A study published in Innovation in Aging assessed nutritional status and rural residence as predictors of fall risk among community-dwelling older adults. Using health assessment data collected by a community organization for Medicare beneficiaries in Vermont, the authors found that high nutrition risk was associated with 50 percent greater odds of future falls. In contrast, rural residence was not significantly associated with a higher risk of future falls. These findings suggest that initiatives serving community-dwelling older adults may benefit from including nutrition evaluations in fall risk assessments. #rural

Research on seniors in rural areas finds isolation and program barriers contribute to food insecurity

November 16, 2020 – Seniors

New research from Indiana University finds that isolation and program barriers contribute to food insecurity among older adults in rural areas. Data were collected via public convenings and a survey of 5,000 households in lower income census tracts in four rural counties of Indiana. Results showed that seniors living alone felt less motivated to prepare balanced meals and found less enjoyment in eating. Seniors who lived and ate with family members or ate in congregate settings reported higher enjoyment of meals, a diffused (and therefore decreased) burden of food acquisition, and increased motivation to eat better. These results are especially salient, given additional findings that the share of seniors feeling isolated has risen steeply, from 7 percent pre-pandemic to 61 percent at present. Findings also echo many previous studies in noting that SNAP and other nutrition programs that require paperwork or travel present barriers to participation. Researchers suggest that a ride-share network could be a cost-effective way to enhance seniors’ access to food sources and programs, although safe implementation in times of social distancing is complicated. #covid-19 #foodsecurity #rural

Different definitions of “aging in place” have distinct policy implications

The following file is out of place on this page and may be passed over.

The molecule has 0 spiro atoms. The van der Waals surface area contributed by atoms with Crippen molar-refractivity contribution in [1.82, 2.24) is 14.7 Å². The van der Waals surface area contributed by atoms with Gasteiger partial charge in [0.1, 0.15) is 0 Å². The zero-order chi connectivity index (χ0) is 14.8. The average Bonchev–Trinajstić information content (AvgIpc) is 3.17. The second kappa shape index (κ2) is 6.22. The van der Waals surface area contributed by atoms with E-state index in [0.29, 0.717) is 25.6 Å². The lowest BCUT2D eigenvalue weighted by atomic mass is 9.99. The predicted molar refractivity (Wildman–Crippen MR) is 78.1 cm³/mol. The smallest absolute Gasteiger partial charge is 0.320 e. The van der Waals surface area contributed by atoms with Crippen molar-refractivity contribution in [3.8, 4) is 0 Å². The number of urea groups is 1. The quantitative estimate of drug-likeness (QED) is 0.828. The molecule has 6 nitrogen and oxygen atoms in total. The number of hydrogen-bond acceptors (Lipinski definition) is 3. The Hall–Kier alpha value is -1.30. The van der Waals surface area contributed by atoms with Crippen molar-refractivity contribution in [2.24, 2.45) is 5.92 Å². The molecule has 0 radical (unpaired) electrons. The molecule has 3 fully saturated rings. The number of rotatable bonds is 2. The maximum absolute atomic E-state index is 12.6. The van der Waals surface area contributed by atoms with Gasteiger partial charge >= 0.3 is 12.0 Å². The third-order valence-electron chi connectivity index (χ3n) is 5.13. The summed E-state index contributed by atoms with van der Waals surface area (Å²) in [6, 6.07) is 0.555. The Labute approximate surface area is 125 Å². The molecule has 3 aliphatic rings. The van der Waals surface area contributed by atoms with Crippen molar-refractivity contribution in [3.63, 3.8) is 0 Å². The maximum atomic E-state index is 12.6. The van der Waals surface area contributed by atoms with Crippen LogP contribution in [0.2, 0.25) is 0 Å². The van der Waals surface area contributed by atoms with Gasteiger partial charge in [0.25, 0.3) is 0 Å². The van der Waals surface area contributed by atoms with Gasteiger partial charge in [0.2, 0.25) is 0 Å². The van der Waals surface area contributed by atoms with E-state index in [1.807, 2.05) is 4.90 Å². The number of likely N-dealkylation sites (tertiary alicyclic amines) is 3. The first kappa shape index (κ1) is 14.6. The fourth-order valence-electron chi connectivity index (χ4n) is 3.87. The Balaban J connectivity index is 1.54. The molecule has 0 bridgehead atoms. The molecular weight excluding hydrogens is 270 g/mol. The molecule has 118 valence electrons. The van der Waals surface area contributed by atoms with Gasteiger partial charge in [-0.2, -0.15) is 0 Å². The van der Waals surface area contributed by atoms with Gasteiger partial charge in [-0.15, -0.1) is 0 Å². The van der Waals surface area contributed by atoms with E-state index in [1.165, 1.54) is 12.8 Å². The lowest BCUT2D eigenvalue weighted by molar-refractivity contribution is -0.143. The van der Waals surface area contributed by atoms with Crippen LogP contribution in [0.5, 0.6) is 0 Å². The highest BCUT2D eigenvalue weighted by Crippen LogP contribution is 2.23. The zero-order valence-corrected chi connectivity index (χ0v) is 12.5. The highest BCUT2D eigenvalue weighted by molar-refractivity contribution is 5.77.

November 4, 2020 – Seniors

A new review of academic literature explores the nuance of “aging in place” and its many conceptualizations in research and policy. Seven different definitions of “aging in place” are identified and each has distinct policy implications. For example, if aging in place refers to “never moving”, then policies might focus on home modifications and accessibility adaptations to their current homes, as opposed to the construction of new housing types for seniors. If “aging in place” refers to “having choices” and emphasizes individual autonomy, then policies might do better to focus on promoting a range of housing options and care environments.

“Green House” nursing homes far less impacted by COVID-19 than traditional facilities

November 3, 2020 – Seniors

Nursing homes and long-term care facilities have been the sites of notable COVID-19 outbreaks. However, “Green House” nursing homes—a nontraditional and less-institutionalized long-term care model—have reported far fewer COVID-19 cases and outbreaks. Green House facility residents are one-fifth as likely to contract COVID-19 as those living in standard nursinghomes. For example, a Green House residential facility in Northern Virginia called Goodwin House has not had a single case of the virus. Another facility in Florida, the Woodlands at John Knox Village, has only had one reported case. In addition to Green House facilities being structured more like homes than hospitals, employees also receive higher pay and more time for interacting with residents. Reported employee turnover is much lower at Green House facilities (just 8 percent) than the industry-wide 55 percent. However, these nontraditional facilities tend to be located in wealthier areas and few are Medicaid-reliant, meaning that these options are out of reach for many low-income seniors and seniors of color. #covid-19 #racialequity